Eyad Abu Shakra
International relations are based on interests, not liking or disliking one another; with stability very much a top political priority. Subsequently, the more stable an influential superpower is, the easier it is to carry out dialogue or manage differences. This issue also applies to regional equations and conflicts, as well as internal crises.
Thus, there is nothing worse than chaos. Any country finds it easier to acclimatize with others’ clear policies – even when not being perfect – than it can when there is vacuum or confusion that never produce results to help governments adopt meaningful approaches.
Given the above, and regardless of what one thinks of the USA as a superpower, or its government and its institutions, its stability is in the best interest of the international community. On the other hand, I dare to say, that despite the acute political division reflected in the November 3rd elections, the USA has enough mechanisms, laws, rules, and networks of vested interests capable of arresting current divisive tendencies.
A proof of this has been how the world community, especially the major Western democracies, rushed to congratulate the President-elect before the official declaration of the result. This confirms both the fairness of the elections and their confidence in the American system. Even China, America’s leading competitor on the world stage decided not to wait too long before sending its letter of congratulation; leaving only Russia behind.
There is no need to recall the 2016 Presidential elections, after which Moscow was accused of interference and hacking; which led to setting up a Special Investigation Commission (2017-2019) led by Robert Mueller.
The Mueller Commission eventually came up with a technically detailed report saying that it did not find “sufficient evidence” that the (Trump) campaign “coordinated or conspired with the Russian government in its election-interference activities”.
We have also been aware that many Democratic politicians in Washington, as well as several European politicians, have since accused the Russian leadership of trying to influence internal politics and general elections in many European countries. Moscow’s alleged attempts mainly aimed at supporting marginal ultra-nationalist and extreme isolationist groups within these countries; in order to sow the seeds of chaos through actions and reactions from extremist rightwing and leftwing groups.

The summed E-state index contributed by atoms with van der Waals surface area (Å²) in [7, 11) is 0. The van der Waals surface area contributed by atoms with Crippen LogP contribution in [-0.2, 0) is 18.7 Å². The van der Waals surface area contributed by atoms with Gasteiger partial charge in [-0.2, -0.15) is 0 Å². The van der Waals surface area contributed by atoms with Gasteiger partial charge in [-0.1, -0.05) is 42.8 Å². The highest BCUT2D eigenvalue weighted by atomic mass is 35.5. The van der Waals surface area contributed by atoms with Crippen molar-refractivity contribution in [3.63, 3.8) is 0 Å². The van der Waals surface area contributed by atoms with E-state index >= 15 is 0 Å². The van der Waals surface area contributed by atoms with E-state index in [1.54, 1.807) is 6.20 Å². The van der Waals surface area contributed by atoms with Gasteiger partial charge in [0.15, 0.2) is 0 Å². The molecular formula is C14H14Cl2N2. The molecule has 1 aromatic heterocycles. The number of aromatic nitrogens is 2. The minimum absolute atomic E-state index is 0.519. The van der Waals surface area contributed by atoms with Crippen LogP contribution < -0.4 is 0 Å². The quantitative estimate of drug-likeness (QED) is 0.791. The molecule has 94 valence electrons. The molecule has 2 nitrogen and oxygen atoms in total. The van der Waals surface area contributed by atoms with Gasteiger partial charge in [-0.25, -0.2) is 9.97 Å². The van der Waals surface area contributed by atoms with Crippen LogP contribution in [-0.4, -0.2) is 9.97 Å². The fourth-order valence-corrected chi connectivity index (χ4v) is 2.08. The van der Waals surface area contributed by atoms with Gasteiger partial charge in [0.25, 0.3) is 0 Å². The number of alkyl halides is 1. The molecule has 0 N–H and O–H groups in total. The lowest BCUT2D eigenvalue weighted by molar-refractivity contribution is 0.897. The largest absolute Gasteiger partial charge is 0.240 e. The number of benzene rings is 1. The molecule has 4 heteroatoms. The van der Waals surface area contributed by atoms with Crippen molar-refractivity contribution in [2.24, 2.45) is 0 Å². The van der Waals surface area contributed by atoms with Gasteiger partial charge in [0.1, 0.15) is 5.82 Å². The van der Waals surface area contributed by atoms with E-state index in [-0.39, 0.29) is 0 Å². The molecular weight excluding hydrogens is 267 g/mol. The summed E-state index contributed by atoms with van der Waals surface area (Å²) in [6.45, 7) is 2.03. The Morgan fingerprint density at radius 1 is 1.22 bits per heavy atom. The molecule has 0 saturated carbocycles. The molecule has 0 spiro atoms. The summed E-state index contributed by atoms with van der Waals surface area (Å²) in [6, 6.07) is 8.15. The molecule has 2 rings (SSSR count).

Thanks to the retreat of its Western competitors and their internal problems, Moscow’s attempts have been successful, as it scored significant tactical global victories despite its acute economic problems. Among the aforementioned internal problems are the crises of immigration, racism, terrorism, Brexit, inter-European tensions, as well as Washington’s shifting its traditional ‘animosity’ from Russia to China, and adopting protectionist and isolationist policies that have strained its relations across the Atlantic.
Soon enough, the Covid-19 pandemic hit America in early in 2020, and confirmed Washington’s isolationist attitude. President Trump began calling the virus the “Chinese Virus” since it emerged from the Chinese city of Wuhan, and because Beijing “kept quiet” about it.
Later on, Trump capitalized on the World Health Organisation’s confusion and indecisiveness in the face of the worsening pandemic, to go further in a fight against the UN agencies, including WHO, which he boycotted after accusing it with ‘failures’ and ‘collusion with China’.